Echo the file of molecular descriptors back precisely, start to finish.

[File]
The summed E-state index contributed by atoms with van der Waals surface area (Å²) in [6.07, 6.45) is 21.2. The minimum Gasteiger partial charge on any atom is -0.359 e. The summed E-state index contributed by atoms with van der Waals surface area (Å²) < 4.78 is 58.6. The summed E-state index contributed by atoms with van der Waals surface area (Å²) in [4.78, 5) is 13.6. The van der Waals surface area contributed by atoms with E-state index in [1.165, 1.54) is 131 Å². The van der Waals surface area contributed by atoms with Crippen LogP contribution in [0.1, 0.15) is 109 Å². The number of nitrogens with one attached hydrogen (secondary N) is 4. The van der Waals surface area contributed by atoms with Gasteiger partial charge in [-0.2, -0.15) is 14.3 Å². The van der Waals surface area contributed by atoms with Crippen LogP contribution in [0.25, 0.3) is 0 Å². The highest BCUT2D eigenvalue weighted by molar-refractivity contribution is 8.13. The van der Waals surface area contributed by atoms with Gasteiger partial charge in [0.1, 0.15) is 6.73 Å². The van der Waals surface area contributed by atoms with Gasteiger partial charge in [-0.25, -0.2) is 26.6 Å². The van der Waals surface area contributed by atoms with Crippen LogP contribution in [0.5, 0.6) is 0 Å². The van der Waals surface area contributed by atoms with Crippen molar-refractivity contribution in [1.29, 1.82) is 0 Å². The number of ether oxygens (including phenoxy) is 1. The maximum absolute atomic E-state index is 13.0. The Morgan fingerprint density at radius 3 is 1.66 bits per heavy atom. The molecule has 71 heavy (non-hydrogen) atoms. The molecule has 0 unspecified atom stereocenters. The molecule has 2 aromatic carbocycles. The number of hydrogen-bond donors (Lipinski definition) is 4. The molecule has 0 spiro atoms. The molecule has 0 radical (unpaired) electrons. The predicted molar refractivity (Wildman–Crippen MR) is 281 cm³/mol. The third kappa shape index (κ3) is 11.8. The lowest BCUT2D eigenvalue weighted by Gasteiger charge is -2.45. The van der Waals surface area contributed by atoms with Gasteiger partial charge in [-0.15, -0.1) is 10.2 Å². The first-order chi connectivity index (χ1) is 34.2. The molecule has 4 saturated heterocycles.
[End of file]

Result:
The summed E-state index contributed by atoms with van der Waals surface area (Å²) in [6.07, 6.45) is 21.2. The minimum Gasteiger partial charge on any atom is -0.359 e. The summed E-state index contributed by atoms with van der Waals surface area (Å²) < 4.78 is 58.6. The summed E-state index contributed by atoms with van der Waals surface area (Å²) in [4.78, 5) is 13.6. The van der Waals surface area contributed by atoms with E-state index in [1.165, 1.54) is 131 Å². The van der Waals surface area contributed by atoms with Crippen LogP contribution in [0.1, 0.15) is 109 Å². The number of nitrogens with one attached hydrogen (secondary N) is 4. The van der Waals surface area contributed by atoms with Gasteiger partial charge in [-0.2, -0.15) is 14.3 Å². The van der Waals surface area contributed by atoms with Crippen LogP contribution in [0.25, 0.3) is 0 Å². The highest BCUT2D eigenvalue weighted by molar-refractivity contribution is 8.13. The van der Waals surface area contributed by atoms with Gasteiger partial charge in [0.1, 0.15) is 6.73 Å². The van der Waals surface area contributed by atoms with Gasteiger partial charge in [-0.25, -0.2) is 26.6 Å². The van der Waals surface area contributed by atoms with Crippen LogP contribution in [0.5, 0.6) is 0 Å². The van der Waals surface area contributed by atoms with Crippen molar-refractivity contribution in [1.29, 1.82) is 0 Å². The number of ether oxygens (including phenoxy) is 1. The maximum absolute atomic E-state index is 13.0. The Morgan fingerprint density at radius 3 is 1.66 bits per heavy atom. The molecule has 71 heavy (non-hydrogen) atoms. The molecule has 0 unspecified atom stereocenters. The molecule has 2 aromatic carbocycles. The number of hydrogen-bond donors (Lipinski definition) is 4. The molecule has 0 spiro atoms. The molecule has 0 radical (unpaired) electrons. The predicted molar refractivity (Wildman–Crippen MR) is 281 cm³/mol. The third kappa shape index (κ3) is 11.8. The lowest BCUT2D eigenvalue weighted by Gasteiger charge is -2.45. The van der Waals surface area contributed by atoms with Gasteiger partial charge in [-0.15, -0.1) is 10.2 Å². The first-order chi connectivity index (χ1) is 34.2. The molecule has 4 saturated heterocycles.